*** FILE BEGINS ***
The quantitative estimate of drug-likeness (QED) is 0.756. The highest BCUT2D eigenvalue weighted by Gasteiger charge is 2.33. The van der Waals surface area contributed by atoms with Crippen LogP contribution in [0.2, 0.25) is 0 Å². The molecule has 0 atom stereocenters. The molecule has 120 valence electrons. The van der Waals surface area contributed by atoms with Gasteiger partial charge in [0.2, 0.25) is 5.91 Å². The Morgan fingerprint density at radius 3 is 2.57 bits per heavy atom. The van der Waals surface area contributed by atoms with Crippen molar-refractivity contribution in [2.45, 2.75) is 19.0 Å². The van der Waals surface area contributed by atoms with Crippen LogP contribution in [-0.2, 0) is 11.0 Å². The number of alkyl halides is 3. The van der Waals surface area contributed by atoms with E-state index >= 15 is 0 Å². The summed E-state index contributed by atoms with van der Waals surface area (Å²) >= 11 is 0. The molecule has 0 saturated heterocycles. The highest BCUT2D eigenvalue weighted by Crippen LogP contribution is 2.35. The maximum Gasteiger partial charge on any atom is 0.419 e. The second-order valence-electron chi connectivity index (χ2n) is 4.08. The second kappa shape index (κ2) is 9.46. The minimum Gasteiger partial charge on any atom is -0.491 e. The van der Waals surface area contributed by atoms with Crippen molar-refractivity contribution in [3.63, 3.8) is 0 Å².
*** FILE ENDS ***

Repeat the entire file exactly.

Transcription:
The quantitative estimate of drug-likeness (QED) is 0.756. The highest BCUT2D eigenvalue weighted by Gasteiger charge is 2.33. The van der Waals surface area contributed by atoms with Crippen LogP contribution in [0.2, 0.25) is 0 Å². The molecule has 0 atom stereocenters. The molecule has 120 valence electrons. The van der Waals surface area contributed by atoms with Gasteiger partial charge in [0.2, 0.25) is 5.91 Å². The Morgan fingerprint density at radius 3 is 2.57 bits per heavy atom. The van der Waals surface area contributed by atoms with Crippen molar-refractivity contribution in [2.45, 2.75) is 19.0 Å². The van der Waals surface area contributed by atoms with Crippen LogP contribution in [-0.2, 0) is 11.0 Å². The number of alkyl halides is 3. The van der Waals surface area contributed by atoms with E-state index >= 15 is 0 Å². The summed E-state index contributed by atoms with van der Waals surface area (Å²) >= 11 is 0. The molecule has 0 saturated heterocycles. The highest BCUT2D eigenvalue weighted by Crippen LogP contribution is 2.35. The maximum Gasteiger partial charge on any atom is 0.419 e. The second-order valence-electron chi connectivity index (χ2n) is 4.08. The second kappa shape index (κ2) is 9.46. The minimum Gasteiger partial charge on any atom is -0.491 e. The van der Waals surface area contributed by atoms with Crippen molar-refractivity contribution in [3.63, 3.8) is 0 Å².